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> Study Images > Male
Genitals > Penis > Benign Conditions
IV. Benign Conditions
After completing this section you will
be able to:
- describe the clinical features of Peyronies disease
- state relevant associations and complication
- Peyronie's Disease (Penile Fibromatosis)
This is a disease of unknown cause characterized by focal, fibrous induration
of the shaft of the penis associated with abnormal curvature and painful erection.
It is associated with Dupuytren's contracture (palmar fibromatosis), which
is present in about 25% of cases.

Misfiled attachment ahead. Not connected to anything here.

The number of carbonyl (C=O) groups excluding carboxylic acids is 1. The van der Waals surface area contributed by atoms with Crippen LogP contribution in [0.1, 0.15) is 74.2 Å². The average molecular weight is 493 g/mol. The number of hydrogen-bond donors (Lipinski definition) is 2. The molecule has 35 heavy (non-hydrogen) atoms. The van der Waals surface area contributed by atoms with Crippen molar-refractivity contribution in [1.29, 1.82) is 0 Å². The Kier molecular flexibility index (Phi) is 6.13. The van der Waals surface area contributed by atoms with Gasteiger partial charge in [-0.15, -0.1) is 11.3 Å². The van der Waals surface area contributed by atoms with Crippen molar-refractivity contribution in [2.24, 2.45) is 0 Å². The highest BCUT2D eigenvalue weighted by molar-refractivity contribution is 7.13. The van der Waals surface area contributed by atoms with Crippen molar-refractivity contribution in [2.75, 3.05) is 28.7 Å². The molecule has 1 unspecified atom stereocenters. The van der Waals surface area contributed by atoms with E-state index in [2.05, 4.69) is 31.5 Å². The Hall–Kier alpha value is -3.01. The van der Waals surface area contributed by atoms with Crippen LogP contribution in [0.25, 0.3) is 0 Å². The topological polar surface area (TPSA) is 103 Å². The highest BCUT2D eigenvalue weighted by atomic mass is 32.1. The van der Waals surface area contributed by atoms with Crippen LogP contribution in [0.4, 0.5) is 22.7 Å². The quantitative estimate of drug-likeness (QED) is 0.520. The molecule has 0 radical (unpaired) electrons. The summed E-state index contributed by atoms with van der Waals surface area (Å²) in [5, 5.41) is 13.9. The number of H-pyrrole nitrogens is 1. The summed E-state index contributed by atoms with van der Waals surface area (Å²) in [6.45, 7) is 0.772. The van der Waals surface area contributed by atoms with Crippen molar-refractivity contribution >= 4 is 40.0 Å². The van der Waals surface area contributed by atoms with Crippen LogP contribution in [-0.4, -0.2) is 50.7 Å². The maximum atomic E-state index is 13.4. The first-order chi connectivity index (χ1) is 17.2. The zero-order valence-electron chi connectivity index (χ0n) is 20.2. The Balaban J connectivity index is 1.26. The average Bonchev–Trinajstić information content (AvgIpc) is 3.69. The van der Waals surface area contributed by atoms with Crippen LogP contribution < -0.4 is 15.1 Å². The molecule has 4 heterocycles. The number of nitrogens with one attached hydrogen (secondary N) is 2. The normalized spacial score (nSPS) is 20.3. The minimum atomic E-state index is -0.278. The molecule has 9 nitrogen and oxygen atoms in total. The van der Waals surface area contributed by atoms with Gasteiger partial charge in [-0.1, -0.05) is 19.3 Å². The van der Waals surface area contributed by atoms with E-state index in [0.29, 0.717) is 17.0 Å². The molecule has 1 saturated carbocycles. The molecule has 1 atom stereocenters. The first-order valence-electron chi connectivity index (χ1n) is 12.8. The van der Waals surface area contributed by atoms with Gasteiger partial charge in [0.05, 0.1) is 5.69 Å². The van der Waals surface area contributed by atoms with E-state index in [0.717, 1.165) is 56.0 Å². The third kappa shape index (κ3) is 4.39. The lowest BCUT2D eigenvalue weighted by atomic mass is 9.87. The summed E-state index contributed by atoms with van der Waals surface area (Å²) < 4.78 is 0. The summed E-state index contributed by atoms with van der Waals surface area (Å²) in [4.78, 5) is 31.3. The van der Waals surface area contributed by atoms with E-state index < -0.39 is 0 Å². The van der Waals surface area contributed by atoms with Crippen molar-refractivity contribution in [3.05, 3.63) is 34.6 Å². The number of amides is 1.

Histologically, dense fibro-collagenous tissue is present in the tunica albuginea
or between the tunica and the penile fascia.
The lesion usually recurs after surgical removal.
This refers to unwanted, inappropriate (unrelated to sexual activity), persistent,
painful erection. Priapism is distinguished from normal erection by absence
of tumescence of the glans. It may be idiopathic, associated with sickle cell
disease, chronic granulocytic leukemia, spinal cord injury, or secondary to
injection of vasodilator agents (e.g. PGE1) into the penis, drugs (e.g. trazadone),
thrombosis of the penile veins or to adrenergic-mediated mechanism for detumescence.
In priapism of sickle cell disease, the corpora cavernosa are usually engorged
and the glans and corpus spongiosum are spared. In a minority however, tricorporal
priapism occurs. Priapism, especially tricorporal, may eventuate in impotence.